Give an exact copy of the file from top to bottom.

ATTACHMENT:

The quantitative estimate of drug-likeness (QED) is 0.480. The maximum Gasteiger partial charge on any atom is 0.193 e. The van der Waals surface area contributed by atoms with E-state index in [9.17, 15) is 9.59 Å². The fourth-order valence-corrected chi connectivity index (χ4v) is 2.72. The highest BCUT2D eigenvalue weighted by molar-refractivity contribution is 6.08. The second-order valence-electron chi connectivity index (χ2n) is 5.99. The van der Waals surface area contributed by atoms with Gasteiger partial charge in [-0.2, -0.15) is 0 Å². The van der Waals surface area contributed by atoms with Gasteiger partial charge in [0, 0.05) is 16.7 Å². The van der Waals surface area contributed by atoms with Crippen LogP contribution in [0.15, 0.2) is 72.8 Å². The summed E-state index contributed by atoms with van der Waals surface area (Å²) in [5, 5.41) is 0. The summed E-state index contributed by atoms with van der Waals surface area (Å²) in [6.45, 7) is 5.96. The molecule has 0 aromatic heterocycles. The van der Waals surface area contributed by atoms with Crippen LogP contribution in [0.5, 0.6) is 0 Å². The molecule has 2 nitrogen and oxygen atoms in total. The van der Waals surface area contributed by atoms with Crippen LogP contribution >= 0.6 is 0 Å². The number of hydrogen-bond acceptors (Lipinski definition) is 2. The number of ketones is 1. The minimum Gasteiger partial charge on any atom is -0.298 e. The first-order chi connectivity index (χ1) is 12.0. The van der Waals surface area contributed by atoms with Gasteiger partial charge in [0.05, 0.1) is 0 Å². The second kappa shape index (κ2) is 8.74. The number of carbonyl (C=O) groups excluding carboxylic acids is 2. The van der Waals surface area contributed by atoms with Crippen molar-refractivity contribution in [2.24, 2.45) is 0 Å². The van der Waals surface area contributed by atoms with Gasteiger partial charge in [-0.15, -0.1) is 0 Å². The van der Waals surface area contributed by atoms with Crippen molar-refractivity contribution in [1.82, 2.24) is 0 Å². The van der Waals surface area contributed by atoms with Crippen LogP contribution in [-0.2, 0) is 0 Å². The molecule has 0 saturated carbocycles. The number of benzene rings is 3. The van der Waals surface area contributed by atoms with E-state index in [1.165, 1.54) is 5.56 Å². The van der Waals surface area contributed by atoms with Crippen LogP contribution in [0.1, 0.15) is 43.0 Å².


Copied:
The quantitative estimate of drug-likeness (QED) is 0.480. The maximum Gasteiger partial charge on any atom is 0.193 e. The van der Waals surface area contributed by atoms with E-state index in [9.17, 15) is 9.59 Å². The fourth-order valence-corrected chi connectivity index (χ4v) is 2.72. The highest BCUT2D eigenvalue weighted by molar-refractivity contribution is 6.08. The second-order valence-electron chi connectivity index (χ2n) is 5.99. The van der Waals surface area contributed by atoms with Gasteiger partial charge in [-0.2, -0.15) is 0 Å². The van der Waals surface area contributed by atoms with Gasteiger partial charge in [0, 0.05) is 16.7 Å². The van der Waals surface area contributed by atoms with Crippen LogP contribution in [0.15, 0.2) is 72.8 Å². The summed E-state index contributed by atoms with van der Waals surface area (Å²) in [5, 5.41) is 0. The summed E-state index contributed by atoms with van der Waals surface area (Å²) in [6.45, 7) is 5.96. The molecule has 0 aromatic heterocycles. The van der Waals surface area contributed by atoms with Crippen LogP contribution in [0.5, 0.6) is 0 Å². The molecule has 2 nitrogen and oxygen atoms in total. The van der Waals surface area contributed by atoms with Crippen LogP contribution >= 0.6 is 0 Å². The number of hydrogen-bond acceptors (Lipinski definition) is 2. The number of ketones is 1. The minimum Gasteiger partial charge on any atom is -0.298 e. The first-order chi connectivity index (χ1) is 12.0. The van der Waals surface area contributed by atoms with Gasteiger partial charge in [0.05, 0.1) is 0 Å². The second kappa shape index (κ2) is 8.74. The number of carbonyl (C=O) groups excluding carboxylic acids is 2. The van der Waals surface area contributed by atoms with Crippen molar-refractivity contribution in [2.24, 2.45) is 0 Å². The van der Waals surface area contributed by atoms with Gasteiger partial charge in [-0.15, -0.1) is 0 Å². The van der Waals surface area contributed by atoms with Crippen molar-refractivity contribution in [1.82, 2.24) is 0 Å². The van der Waals surface area contributed by atoms with Crippen LogP contribution in [-0.2, 0) is 0 Å². The molecule has 0 saturated carbocycles. The number of benzene rings is 3. The van der Waals surface area contributed by atoms with E-state index in [1.165, 1.54) is 5.56 Å². The van der Waals surface area contributed by atoms with Crippen LogP contribution in [0.1, 0.15) is 43.0 Å².